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Aides say Sadr Still in Charge of Iraq Shiite Radicals - ASHARQ AL-AWSAT English Archive 2005 -2017
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File photo: Iraqi Shiites carry a poster of firebrand Shiite cleric Moqtada al-Sadr during a rally in Baghdad's Shiite district of Sadr city (AFP)

File photo: Iraqi Shiites carry a poster of firebrand Shiite cleric Moqtada al-Sadr during a rally in Baghdad’s Shiite district of Sadr city (AFP)

NAJAF, Iraq (AFP) – Anti-US cleric Moqtada al-Sadr will remain in overall charge of his Shiite radical movement even as he steps back from its day-to-day operations to pursue his religious studies, aides said on Monday.

Sadr has no intention of quitting Iraqi politics despite the widespread perception that he was withdrawing after he admitted on Friday that there were splits within his movement, the aides said.

Sadr has “not ceased his contact with us and he remains in control of strategic decisions,” the head of the movement’s political bureau, Liwa Sumaysim, told AFP.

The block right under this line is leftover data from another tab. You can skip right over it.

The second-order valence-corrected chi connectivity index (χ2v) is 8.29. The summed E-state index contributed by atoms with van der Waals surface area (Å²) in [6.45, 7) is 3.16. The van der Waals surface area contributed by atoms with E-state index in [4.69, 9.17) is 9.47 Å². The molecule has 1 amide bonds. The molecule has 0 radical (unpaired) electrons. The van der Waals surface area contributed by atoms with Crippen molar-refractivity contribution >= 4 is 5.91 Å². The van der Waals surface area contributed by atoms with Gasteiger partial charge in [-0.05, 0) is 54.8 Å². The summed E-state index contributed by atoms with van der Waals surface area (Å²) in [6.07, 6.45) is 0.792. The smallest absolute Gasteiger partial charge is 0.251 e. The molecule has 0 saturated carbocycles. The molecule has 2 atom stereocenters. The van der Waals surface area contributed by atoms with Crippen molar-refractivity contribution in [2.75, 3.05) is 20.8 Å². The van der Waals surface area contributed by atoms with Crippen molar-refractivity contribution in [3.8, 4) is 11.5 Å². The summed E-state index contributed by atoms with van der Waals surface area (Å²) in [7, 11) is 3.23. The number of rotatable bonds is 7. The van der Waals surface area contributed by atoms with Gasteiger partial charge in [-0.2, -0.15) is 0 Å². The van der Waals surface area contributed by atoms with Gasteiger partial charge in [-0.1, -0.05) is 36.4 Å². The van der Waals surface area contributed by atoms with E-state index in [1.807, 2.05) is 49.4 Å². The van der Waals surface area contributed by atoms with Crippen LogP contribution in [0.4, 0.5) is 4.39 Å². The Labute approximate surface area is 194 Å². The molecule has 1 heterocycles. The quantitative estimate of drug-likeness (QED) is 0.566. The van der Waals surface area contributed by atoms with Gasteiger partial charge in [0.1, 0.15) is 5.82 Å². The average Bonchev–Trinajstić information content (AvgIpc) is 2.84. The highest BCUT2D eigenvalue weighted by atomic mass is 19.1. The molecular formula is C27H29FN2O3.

On Friday, the firebrand cleric admitted that some of the movement’s leaders had broken away after he ordered a six-month extension to a freeze on the activities of its Mahdi Army militia which he first announced last year.

“Many of my close companions have departed for worldly reasons, some of them want to be independent,” Sadr said.

“The fact that a number of people did not return to their hawza (religious school) and the fact that many are meddling in political lives while we thought they were loyal has made me isolate myself,” he said.

Sadr’s spokesman in the central shrine city of Najaf, Sheikh Salah al-Obeidi, said the cleric’s statement should not be seen as a decision to quit politics.

“The letter does not mean that Sadr wants to isolate himself from the political sphere,” Obeidi said.

He has “found a new way to deal with day-to-day issues, focusing on the essentials, which is knowledge and religion, and following the events from a distance.”

Another Sadr aide from Baghdad, Hazeam al-Araji, echoed the message.

“Sadr would never abandon the political scene and Iraq. He is in constant direct contact with the group,” Araji said.

US soldiers inspect the scene of a parked car bomb blast in Shaab part of Baghdad, Iraq (AP)

US soldiers inspect the scene of a parked car bomb blast in Shaab part of Baghdad, Iraq (AP)

An Iraqi man sells books in the al-Mutanabbi Street in Baghdad (EPA)

An Iraqi man sells books in the al-Mutanabbi Street in Baghdad (EPA)